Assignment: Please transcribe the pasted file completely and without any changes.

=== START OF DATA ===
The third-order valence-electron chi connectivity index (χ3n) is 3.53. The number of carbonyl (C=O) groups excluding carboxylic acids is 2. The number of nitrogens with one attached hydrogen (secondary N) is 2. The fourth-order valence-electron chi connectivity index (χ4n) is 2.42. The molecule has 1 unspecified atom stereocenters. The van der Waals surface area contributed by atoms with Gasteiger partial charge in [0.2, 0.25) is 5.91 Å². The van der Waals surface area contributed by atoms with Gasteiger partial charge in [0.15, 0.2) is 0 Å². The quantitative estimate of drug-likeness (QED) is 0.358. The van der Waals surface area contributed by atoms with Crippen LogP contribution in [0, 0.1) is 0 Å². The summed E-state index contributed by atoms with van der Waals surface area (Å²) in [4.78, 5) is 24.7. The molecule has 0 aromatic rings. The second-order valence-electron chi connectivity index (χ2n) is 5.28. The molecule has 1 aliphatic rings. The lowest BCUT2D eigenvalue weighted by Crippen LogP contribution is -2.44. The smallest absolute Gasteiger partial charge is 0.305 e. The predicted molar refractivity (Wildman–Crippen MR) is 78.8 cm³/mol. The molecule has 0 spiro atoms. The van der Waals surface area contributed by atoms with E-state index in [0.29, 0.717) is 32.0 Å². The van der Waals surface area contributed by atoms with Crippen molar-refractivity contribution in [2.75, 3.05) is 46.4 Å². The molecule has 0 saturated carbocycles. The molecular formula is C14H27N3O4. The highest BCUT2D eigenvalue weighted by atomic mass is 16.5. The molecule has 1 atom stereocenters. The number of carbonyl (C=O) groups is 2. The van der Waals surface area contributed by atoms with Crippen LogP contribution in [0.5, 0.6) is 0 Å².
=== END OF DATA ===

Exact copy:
The third-order valence-electron chi connectivity index (χ3n) is 3.53. The number of carbonyl (C=O) groups excluding carboxylic acids is 2. The number of nitrogens with one attached hydrogen (secondary N) is 2. The fourth-order valence-electron chi connectivity index (χ4n) is 2.42. The molecule has 1 unspecified atom stereocenters. The van der Waals surface area contributed by atoms with Gasteiger partial charge in [0.2, 0.25) is 5.91 Å². The van der Waals surface area contributed by atoms with Gasteiger partial charge in [0.15, 0.2) is 0 Å². The quantitative estimate of drug-likeness (QED) is 0.358. The van der Waals surface area contributed by atoms with Crippen LogP contribution in [0, 0.1) is 0 Å². The summed E-state index contributed by atoms with van der Waals surface area (Å²) in [4.78, 5) is 24.7. The molecule has 0 aromatic rings. The second-order valence-electron chi connectivity index (χ2n) is 5.28. The molecule has 1 aliphatic rings. The lowest BCUT2D eigenvalue weighted by Crippen LogP contribution is -2.44. The smallest absolute Gasteiger partial charge is 0.305 e. The predicted molar refractivity (Wildman–Crippen MR) is 78.8 cm³/mol. The molecule has 0 spiro atoms. The van der Waals surface area contributed by atoms with E-state index in [0.29, 0.717) is 32.0 Å². The van der Waals surface area contributed by atoms with Crippen molar-refractivity contribution in [2.75, 3.05) is 46.4 Å². The molecule has 0 saturated carbocycles. The molecular formula is C14H27N3O4. The highest BCUT2D eigenvalue weighted by atomic mass is 16.5. The molecule has 1 atom stereocenters. The number of carbonyl (C=O) groups is 2. The van der Waals surface area contributed by atoms with Crippen LogP contribution in [0.5, 0.6) is 0 Å².